erik lundegaard

Quote of the Day posts

Tuesday January 14, 2020

Quote of the Day

“Another baseball writer, Gordon Beard, when referring to how Reggie Jackson was getting a candy bar named for him, wrote: ”‘Brooks never asked anyone to name a candy bar after him. In Baltimore, people name their children after him.’"

— Joe Posnanski in his piece on Brooks Robinson as the 73rd greatest baseball player of all time. The beginning of the piece is so evocative of a backyard, a boy and a dad, it could be from a memoir.

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Posted at 07:35 PM on Jan 14, 2020 in category Quote of the Day   |   Permalink  
Sunday January 12, 2020

Quote of the Day

“We‘re really called not to dispel mystery but to abide it, to engage it. And that doesn’t mean necessarily making sense out of it. It's just understanding that there's a big part of this that is inherently and beautifully and romantically mysterious—has to be and always shall be. I write to discover. And if I'm engaged by what that writing has become, then I try to think about what—might it engage anybody else? It's to just try to put my finger on it and hear it. ...

”Even as you‘re writing, you’re not trying to rearticulate a finished thought that stands fully formed in your mind. I assume that maybe you know the poet Jane Hirshfield. You know her work at all? I'm a great admirer of hers. And we‘ve never met face to face, but we’ve become great pen pals. But she was writing to me recently about that very real notion that ‘the poem has an intelligence that the poet does not have.’“

— Joe Henry, on the radio show/podcast, ”On Being,“ with Krista Tippett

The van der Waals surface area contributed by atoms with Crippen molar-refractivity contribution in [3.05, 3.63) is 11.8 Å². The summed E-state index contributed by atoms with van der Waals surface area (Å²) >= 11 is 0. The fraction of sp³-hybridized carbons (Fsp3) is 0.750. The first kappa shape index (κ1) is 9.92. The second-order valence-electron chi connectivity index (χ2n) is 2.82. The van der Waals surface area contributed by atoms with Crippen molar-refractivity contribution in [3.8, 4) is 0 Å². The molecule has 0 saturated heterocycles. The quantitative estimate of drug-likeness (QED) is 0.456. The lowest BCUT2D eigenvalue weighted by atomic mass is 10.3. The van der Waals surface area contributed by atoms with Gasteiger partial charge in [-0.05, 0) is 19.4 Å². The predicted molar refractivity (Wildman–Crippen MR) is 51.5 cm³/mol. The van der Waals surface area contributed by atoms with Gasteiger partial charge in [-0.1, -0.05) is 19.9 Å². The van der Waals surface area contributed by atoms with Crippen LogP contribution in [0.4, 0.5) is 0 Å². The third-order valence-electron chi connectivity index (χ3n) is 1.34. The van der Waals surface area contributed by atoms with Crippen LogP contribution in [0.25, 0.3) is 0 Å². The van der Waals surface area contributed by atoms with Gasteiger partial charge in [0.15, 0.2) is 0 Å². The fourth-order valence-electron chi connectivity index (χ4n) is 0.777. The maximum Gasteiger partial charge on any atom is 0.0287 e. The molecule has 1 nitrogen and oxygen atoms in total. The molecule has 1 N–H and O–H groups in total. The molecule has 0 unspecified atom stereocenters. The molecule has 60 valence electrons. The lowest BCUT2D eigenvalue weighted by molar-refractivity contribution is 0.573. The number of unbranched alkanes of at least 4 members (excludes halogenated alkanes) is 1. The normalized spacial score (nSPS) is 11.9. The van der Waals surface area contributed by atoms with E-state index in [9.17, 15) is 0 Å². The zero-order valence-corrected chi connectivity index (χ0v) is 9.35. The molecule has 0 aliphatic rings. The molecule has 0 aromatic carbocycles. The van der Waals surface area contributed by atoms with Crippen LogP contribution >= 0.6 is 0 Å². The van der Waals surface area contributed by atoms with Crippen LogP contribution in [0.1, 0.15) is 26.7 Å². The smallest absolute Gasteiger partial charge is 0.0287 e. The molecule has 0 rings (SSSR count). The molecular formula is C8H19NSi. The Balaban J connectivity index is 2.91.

I think of several things here: Kundera's theory of the wisdom of the novel—the novel being smarter than the novelist—as well as Rilke's advice (to a young poet) to learn to love the questions themselves; to live the questions themselves, in the hopes that you may live them into an answer. I also flashed back to a moment in the early ‘90s, a party or something, a bunch of white people talking about Spike Lee’s ”Do the Right Thing." I said I'd heard Lee defend the movie before and it always flattened it for me before; the movie, I said, seemed more intelligent than he was. I got slammed for that. I think I got called a racist, and I didn't have the vocabulary, or the presence of mind, to defend myself. Later I remember thinking that they thought I was insulting Lee when I thought I was giving him a compliment. 

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Posted at 01:28 PM on Jan 12, 2020 in category Quote of the Day   |   Permalink  
Saturday January 11, 2020

Flies at the Picnic

“We‘re sort of seduced into thinking: Here’s life, and then there's these bad things that can happen that are obstacles that just fall into your road. As if the obstacle is not the road, you know? We want to think that, all things being equal, we should be content all the time and would be except for these pesky flies that want to ruin every picnic—as if that isn't what the picnic is.”

— Joe Henry, on the radio show/podcast, “On Being,” with Krista Tippett

Posted at 02:58 PM on Jan 11, 2020 in category Quote of the Day   |   Permalink  
Wednesday December 18, 2019

Check. Mate.

Impeachment vote and “debate” is happening in the House today. All day. I was only able to listen to so much of the GOP talk, which tends to be adjective-laden and short on facts. Not to mention accountability, a one-time GOP watchword.